In honor of Mothers’ Day: Literary Mom Trivia

In honor of Mothers’ Day: Literary Mom Trivia

Happy Mothers’ Day!

Just for fun, I’m going to describe some literary mothers.  They may not all be the best example of motherhood (although some might be).  I’m going to be careful to try not to do too many spoilers (that’s always a problem with trivia).  I’ll link to at least one book in which the character is featured.  I plan to publish the answers on Monday.  🙂

Mystery Mom #1

When her boss harasses her, the young bride’s baby is dropped and dies from injuries sustained in the fall.  Later, after her boss kills the widower father of another baby, she adopts it as her own.  Her husband considered the baby to be inferior, and always resented him.  In time, though, the boy would become a powerful member of the organization.

“Here he recounted the details of his adventure, with swelling chest and so considerable swagger that he quite impressed even his bitterest enemies, while *** fairly danced for joy and pride.”

Mystery book #1

 Mystery mom #2

Although her husband has had the same job for some time, they don’t have a lot of money.  She has six children, one of whom has special needs.  Her oldest daughter also has a job, but it still doesn’t add up to much.  She’s not happy with her husband’s boss, and lets her better half know it when he defends him.

 “I wish I had him here. I’d give him a piece of my mind to feast upon, and I hope he’d have a good appetite for it.”

Mystery book #2

Mystery Mom #3

She performs charity work, while taking care of her four daughters.  She’s also quite the singer, and songs fill the house in the morning.  Her husband, a military chaplain, falls ill in Washington, D.C., and she has to go to visit him, leaving her children at home.

Here, she advises one of her kids:

“”That is perfectly natural, and quite harmless, if the liking does not become a passion and lead one to do foolish or unmaidenly things. Learn to know and value the praise which is worth having, and to excite the admiration of excellent people by being modest as well as pretty…”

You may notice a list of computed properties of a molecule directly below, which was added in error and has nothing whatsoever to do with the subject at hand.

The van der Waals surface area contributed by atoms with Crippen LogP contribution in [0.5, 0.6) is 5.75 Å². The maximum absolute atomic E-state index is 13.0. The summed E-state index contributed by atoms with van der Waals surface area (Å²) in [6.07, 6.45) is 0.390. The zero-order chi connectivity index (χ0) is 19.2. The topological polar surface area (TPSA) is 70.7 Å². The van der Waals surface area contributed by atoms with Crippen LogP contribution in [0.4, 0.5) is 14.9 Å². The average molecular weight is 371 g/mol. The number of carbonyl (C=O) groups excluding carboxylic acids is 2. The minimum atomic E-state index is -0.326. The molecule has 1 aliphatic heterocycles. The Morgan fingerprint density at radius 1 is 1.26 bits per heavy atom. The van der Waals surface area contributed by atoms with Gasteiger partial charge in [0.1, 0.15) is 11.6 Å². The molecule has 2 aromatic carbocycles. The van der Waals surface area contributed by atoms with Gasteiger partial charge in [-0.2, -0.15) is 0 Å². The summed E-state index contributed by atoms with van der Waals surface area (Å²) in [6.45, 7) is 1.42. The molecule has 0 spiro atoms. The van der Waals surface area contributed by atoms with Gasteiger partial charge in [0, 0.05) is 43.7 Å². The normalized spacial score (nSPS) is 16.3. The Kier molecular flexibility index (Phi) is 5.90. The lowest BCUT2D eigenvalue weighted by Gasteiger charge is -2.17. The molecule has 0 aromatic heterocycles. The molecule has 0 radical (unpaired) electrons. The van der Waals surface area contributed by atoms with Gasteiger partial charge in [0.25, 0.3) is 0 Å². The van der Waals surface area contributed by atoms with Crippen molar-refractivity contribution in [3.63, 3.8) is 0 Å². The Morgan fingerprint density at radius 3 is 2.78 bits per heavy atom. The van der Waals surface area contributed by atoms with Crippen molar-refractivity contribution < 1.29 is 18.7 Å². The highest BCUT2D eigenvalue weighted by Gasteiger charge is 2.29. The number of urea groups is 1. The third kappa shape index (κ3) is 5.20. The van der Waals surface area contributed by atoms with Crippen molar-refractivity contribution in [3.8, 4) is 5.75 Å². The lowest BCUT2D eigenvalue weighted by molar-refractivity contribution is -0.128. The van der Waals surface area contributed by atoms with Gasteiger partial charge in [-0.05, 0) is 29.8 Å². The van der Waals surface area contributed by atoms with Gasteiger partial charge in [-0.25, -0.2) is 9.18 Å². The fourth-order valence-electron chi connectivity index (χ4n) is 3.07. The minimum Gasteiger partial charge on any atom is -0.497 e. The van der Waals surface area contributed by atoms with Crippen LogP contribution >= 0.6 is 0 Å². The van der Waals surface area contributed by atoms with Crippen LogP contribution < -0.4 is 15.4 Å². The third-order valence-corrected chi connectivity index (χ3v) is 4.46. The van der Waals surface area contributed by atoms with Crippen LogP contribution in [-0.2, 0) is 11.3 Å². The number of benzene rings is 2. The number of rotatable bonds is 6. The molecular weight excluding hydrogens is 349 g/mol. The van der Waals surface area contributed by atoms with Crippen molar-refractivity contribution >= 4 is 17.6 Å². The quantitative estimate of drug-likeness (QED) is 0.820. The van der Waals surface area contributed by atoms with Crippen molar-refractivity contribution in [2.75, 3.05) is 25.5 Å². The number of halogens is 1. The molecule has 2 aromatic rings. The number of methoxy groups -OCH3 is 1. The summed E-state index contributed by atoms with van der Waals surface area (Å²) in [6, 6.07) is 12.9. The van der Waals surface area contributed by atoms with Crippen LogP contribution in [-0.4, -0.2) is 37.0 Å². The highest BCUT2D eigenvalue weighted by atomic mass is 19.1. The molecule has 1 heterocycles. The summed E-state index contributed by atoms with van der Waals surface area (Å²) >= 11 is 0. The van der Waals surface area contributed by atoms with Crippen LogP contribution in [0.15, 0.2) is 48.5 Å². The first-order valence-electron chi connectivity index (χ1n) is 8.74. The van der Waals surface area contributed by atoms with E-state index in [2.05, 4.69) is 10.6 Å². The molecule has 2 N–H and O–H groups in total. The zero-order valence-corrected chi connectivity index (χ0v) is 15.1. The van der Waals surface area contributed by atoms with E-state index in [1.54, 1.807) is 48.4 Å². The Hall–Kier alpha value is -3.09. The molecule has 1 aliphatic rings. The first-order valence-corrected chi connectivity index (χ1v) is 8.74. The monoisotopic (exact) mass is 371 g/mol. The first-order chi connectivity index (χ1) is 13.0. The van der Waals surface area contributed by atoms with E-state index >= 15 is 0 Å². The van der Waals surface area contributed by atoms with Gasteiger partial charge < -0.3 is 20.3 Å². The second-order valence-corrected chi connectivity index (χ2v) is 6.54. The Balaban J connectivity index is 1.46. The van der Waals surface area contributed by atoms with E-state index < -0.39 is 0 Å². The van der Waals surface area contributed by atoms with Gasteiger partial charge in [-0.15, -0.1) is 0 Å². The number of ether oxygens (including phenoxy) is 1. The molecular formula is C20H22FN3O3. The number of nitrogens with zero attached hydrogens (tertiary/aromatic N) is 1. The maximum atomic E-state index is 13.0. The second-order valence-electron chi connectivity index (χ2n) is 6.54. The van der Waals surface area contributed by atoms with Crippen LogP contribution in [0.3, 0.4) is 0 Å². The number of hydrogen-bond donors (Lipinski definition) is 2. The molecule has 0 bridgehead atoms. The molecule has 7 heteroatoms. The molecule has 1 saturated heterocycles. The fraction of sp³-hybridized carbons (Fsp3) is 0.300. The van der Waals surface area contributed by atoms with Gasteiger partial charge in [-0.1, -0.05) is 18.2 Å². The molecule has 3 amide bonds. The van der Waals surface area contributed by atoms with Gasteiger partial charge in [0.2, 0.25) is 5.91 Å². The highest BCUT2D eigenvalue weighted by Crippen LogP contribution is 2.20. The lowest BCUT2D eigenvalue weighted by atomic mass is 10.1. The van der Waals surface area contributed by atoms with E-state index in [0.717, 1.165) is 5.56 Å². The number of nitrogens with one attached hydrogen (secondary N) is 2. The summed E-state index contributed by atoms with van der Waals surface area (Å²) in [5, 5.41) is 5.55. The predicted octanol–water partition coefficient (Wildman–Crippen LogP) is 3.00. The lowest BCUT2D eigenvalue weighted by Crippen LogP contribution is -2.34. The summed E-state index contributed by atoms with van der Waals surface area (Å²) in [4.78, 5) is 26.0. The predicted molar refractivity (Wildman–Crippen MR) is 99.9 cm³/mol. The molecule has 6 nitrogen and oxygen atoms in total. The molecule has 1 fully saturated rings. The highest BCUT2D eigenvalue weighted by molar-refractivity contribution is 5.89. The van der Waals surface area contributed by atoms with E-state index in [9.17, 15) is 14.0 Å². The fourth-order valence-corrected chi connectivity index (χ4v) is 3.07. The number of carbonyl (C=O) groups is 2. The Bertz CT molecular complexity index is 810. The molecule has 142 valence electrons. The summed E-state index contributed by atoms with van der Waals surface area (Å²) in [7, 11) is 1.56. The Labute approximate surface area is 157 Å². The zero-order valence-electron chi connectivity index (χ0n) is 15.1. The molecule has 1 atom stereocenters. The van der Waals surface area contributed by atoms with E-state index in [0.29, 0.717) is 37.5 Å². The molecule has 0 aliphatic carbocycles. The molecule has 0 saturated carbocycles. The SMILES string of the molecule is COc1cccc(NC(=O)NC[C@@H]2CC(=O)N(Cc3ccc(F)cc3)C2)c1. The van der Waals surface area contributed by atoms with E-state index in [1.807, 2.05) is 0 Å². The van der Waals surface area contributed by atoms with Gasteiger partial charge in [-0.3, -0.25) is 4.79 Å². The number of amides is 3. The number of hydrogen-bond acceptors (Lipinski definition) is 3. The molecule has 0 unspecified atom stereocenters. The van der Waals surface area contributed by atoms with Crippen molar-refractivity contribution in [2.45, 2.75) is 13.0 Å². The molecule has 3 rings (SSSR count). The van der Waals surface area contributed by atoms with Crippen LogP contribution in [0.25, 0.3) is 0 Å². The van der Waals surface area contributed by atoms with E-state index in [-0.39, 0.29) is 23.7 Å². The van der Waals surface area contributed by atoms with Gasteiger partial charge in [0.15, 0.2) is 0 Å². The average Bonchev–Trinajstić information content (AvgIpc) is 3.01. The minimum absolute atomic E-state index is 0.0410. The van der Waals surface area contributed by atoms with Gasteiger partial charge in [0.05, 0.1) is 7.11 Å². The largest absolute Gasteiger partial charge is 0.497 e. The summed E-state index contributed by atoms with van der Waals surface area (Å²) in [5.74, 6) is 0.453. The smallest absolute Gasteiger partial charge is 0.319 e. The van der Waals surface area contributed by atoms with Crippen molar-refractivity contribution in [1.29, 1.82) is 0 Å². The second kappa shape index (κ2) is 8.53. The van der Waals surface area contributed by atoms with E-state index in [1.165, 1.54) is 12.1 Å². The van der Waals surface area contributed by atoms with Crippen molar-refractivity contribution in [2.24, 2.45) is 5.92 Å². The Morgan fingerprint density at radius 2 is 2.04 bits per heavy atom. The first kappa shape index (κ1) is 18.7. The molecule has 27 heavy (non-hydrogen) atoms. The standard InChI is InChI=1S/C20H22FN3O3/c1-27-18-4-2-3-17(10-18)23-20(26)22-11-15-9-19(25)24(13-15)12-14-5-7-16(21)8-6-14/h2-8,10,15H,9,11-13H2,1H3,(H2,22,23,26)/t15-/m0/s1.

Mystery book #3

Mystery Mom #4

Although she already had four children of her own, she welcomed the newcomer.  She sheltered him and leaped to his defense when a killer came to claim him.   At the Council meeting of the Free People, the killer still demanded him…but two who were not of the People spoke for him, and one paid a price for the people to accept him.  She was sure he would accomplish great things, and called him Little “Frog”.  She hoped he would grow up to kill the killer…

 “He came naked, by night, alone and very hungry; yet he was not afraid!” 

Mystery book #4

 Mystery Mom #5

After her husband dies, she marries her brother-in-law.  She worries, though, that her son is suffering from mental illness, and that her second marriage is stressing him further, and may be adding to his instability.  He suggests she may have been involved in murdering his father…but despite what may or may not be paranoia, she does several things to try and help him.  Regardless of what her guilt may have been, she cares about her son.  Here, she hopes his girlfriend can bring him happiness:

“…I do wish
That your good beauties be the happy cause
Of [my son’s]wildness: so shall I hope your virtues
Will bring him to his wonted way again,
To both your honours.”

Mystery book #5

Mystery Mom #6

Encountered at a sporting event, she is effusive, even to the point of being a bit of a pest.  She doesn’t really respect your personal space, but is cautious before even putting her arm around you.  While unfortunately not very good looking, she is sweet-tempered.  She even says,

“‘Oh, ’tis love, ’tis love, that makes the world go round!”

Unfortunately, encountering her at home is quite a different story.  She endorses corporal punishment for children: in fact, her own child is taken away be someone who fears for its safety.

Mystery Book #6

 Mystery Mom #7

She is a happily married mother of three.  Although they don’t have a lot of money (despite her husband knowing about stocks and bonds), they do have a nanny and one other servant.

She does dance around the house, and brings joy to it.  Still, there is a small part of her she keeps to herself. 

“She was a lovely lady, with a romantic mind and such a sweet mocking mouth. Her romantic mind was like the tiny boxes, one within the other, that come from the puzzling East, however many you discover there is always one more; and her sweet mocking mouth had one kiss on it that Wendy could never get, though there it was, perfectly conspicuous in the right-hand

Mystery Book #7

There you are, seven mystery mothers for Mothers’ Day.  I will reveal the answers later, but for now, let me honor mothers.  There are many kinds of mothers, and many child/mother relationships.  They are not all good, but many are magical.  It has been my opinion that, in family education, people should be told that they are ready to have children when they are ready for someone else to be more important than they are twenty-fours a day.  If that sounds like a bad thing, you aren’t ready.  Most mothers understand that, and many fathers as well.

I think my mother had one of the best lines.  When my offspring was less than two, my Significant Other asked my mother, “When does it get easier?”

My mother replied, “I’ll let you know.”


Happy Mothers’ Day, everyone!

Tip of the day: you can share books with your mother.  Just have two devices registered to the same account.  They don’t both have to be Kindles: one could be a Kindle and one an iPad, or a PC or a Mac…and several other devices. 

This post by Bufo Calvin originally appeared in the I Love My Kindle blog.

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